Tag Archives: students

Print textbooks preferred over digital versions? Really?

Well. Surprise surprise. It seems today’s college students aren’t completely sold on everything digital. According to an article by Lisa Foderaro in today’s New York Times, many students still prefer print textbooks over the electronic version (In Digital Age).

According to the article, students cite a variety of reasons for preferring print textbooks — screens won’t go blank, no chance of a virus, and the plain old fact that academia is entrenched in print. So much for the hope that college students will quickly replace their print books with the new digital book readers.

 Betcha the chiropractors are smiling….they’ll still be needed to straighten out their backs bowed by those whopper bookbags.

Seriously, though, despite the belief that digital is taking over print, it appears that it may not be true when it comes to college textbooks. Despite the increasing costs, students are still reading print versions. One student said he didn’t want to switch to digital because he’d be too tempted to play around on social networking sites instead of studying. No doubt.

This makes me happy for a number of reasons. I don’t have to feel guilty about not really wanting to buy myself a digital book reader…not that I’m planning to return to school. I also don’t have to get rid of those textbooks that line the shelves in my office — a reminder of the hours I spent studying during graduate school. Besides, when I teach, I’d much rather tell my students to “get out your book” than “turn on your book”. There’s something just wrong about saying that.

Despite what Foderaro reports and what I hope is true, I have a sneaking suspicion that somewhere out there in northeastern Ohio is a certain PhD student reading this even as she is planning her Christmas list, at the top of which I suspect will be a digital book reader. Sigh. She’s laughing as she’s reading this. But remember, kiddo, print isn’t out yet. You better hang on to your book bag.

Fun is the essence of learning

A few days ago, I sent an e-mail to the students who will be in the feature writing course Fred and I are teaching during fall semester. This time around, we’ve added a photo component to the course — hence, Fred’s participation in teaching. It seemed wise to remind the students that they’ll need to have access to a camera.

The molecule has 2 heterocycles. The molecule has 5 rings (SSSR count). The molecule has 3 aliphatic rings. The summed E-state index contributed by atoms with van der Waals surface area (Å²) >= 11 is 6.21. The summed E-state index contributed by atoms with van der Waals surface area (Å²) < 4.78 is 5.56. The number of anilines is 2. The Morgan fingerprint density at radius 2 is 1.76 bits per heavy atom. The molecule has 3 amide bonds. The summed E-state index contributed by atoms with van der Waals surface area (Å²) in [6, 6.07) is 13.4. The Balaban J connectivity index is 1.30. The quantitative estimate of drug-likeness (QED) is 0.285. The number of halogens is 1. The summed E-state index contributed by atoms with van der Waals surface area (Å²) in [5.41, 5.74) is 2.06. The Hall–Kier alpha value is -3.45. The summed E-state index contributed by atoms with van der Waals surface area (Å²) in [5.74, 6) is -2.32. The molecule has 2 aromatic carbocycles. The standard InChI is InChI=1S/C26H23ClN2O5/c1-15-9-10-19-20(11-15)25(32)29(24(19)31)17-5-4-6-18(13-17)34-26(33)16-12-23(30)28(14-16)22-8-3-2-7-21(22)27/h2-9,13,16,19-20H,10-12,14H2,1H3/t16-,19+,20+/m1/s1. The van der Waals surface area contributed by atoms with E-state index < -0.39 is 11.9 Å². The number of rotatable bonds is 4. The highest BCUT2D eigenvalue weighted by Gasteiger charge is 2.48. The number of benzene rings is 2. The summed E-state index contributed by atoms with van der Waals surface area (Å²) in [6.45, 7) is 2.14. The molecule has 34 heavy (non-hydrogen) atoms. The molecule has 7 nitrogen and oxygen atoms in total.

With a few weeks until the start of class, I didn’t expect immediate responses to the e-mail; in fact, I apologized up front for interrupting their last few weeks of freedom. Of course, if they’re working, they may see a return to school as freedom.

Within just minutes, I received a response from one student thanking me for the heads-up. His only question was “will we have fun in this course?” Hmmmm. Had to ponder the best way to answer that question….was the point of the course to learn feature writing skills or was it to have fun? My mind backtracked to my days in college with Mary Ann Sullivan and Linda Suter, two of my English profs. Did we have fun?

It took just a few minutes to realize that of course, we’d had fun. That had been a crucial component to learning. Since I was an English major, the courses with the two of them were small — usually fewer than 10 students. Class sessions were filled with laughter, freedom to talk, discuss, argue — and learn. In grammar class, we stood at the board to write out sentences. We learned parts of speech, of the sentence, and mechanics of grammar. Okay, that sounds boring. But for us, it was fun.

Our lit courses were usually held in a small room where we sat around a table, chewing over the meaning of whatever we were reading. Over cans of pop, we argued, discussed and ultimately, we learned.

So…back to the question posed by the feature writing student. Yes, we’ll have fun. We’ll work, we’ll do a lot of writing and rewriting and more rewriting. We’ll take photos and learn to enhance the written word with the visual. We’ll learn the basics of Photoshop and its place in the world of journalism today.

We’ll laugh, we’ll argue, but most of all we’ll learn…all while having fun. Mary Ann and Linda didn’t spend all those days teaching me the importance of fun in learning without the hope that I would someday share that secret with others.